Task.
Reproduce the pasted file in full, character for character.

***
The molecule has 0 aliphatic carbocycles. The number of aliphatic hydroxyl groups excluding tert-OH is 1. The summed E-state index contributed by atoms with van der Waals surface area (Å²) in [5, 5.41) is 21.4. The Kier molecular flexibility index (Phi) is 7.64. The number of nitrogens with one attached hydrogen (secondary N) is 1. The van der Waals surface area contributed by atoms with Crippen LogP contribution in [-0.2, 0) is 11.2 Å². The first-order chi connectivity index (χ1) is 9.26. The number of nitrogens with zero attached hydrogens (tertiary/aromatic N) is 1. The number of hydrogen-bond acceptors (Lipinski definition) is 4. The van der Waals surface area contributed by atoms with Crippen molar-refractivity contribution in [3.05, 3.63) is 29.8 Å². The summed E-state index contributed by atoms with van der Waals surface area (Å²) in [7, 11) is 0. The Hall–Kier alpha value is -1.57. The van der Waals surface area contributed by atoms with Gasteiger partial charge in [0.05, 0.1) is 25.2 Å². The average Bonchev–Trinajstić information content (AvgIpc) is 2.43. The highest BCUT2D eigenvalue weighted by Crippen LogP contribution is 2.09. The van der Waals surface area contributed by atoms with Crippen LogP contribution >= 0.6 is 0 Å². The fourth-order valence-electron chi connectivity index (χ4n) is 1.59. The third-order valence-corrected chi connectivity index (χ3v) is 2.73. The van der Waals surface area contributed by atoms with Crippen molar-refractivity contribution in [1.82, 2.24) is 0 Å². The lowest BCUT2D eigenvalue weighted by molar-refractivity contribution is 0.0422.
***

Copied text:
The molecule has 0 aliphatic carbocycles. The number of aliphatic hydroxyl groups excluding tert-OH is 1. The summed E-state index contributed by atoms with van der Waals surface area (Å²) in [5, 5.41) is 21.4. The Kier molecular flexibility index (Phi) is 7.64. The number of nitrogens with one attached hydrogen (secondary N) is 1. The van der Waals surface area contributed by atoms with Crippen LogP contribution in [-0.2, 0) is 11.2 Å². The first-order chi connectivity index (χ1) is 9.26. The number of nitrogens with zero attached hydrogens (tertiary/aromatic N) is 1. The number of hydrogen-bond acceptors (Lipinski definition) is 4. The van der Waals surface area contributed by atoms with Crippen molar-refractivity contribution in [3.05, 3.63) is 29.8 Å². The summed E-state index contributed by atoms with van der Waals surface area (Å²) in [7, 11) is 0. The Hall–Kier alpha value is -1.57. The van der Waals surface area contributed by atoms with Gasteiger partial charge in [0.05, 0.1) is 25.2 Å². The average Bonchev–Trinajstić information content (AvgIpc) is 2.43. The highest BCUT2D eigenvalue weighted by Crippen LogP contribution is 2.09. The van der Waals surface area contributed by atoms with Crippen LogP contribution >= 0.6 is 0 Å². The fourth-order valence-electron chi connectivity index (χ4n) is 1.59. The third-order valence-corrected chi connectivity index (χ3v) is 2.73. The van der Waals surface area contributed by atoms with Crippen molar-refractivity contribution in [1.82, 2.24) is 0 Å². The lowest BCUT2D eigenvalue weighted by molar-refractivity contribution is 0.0422.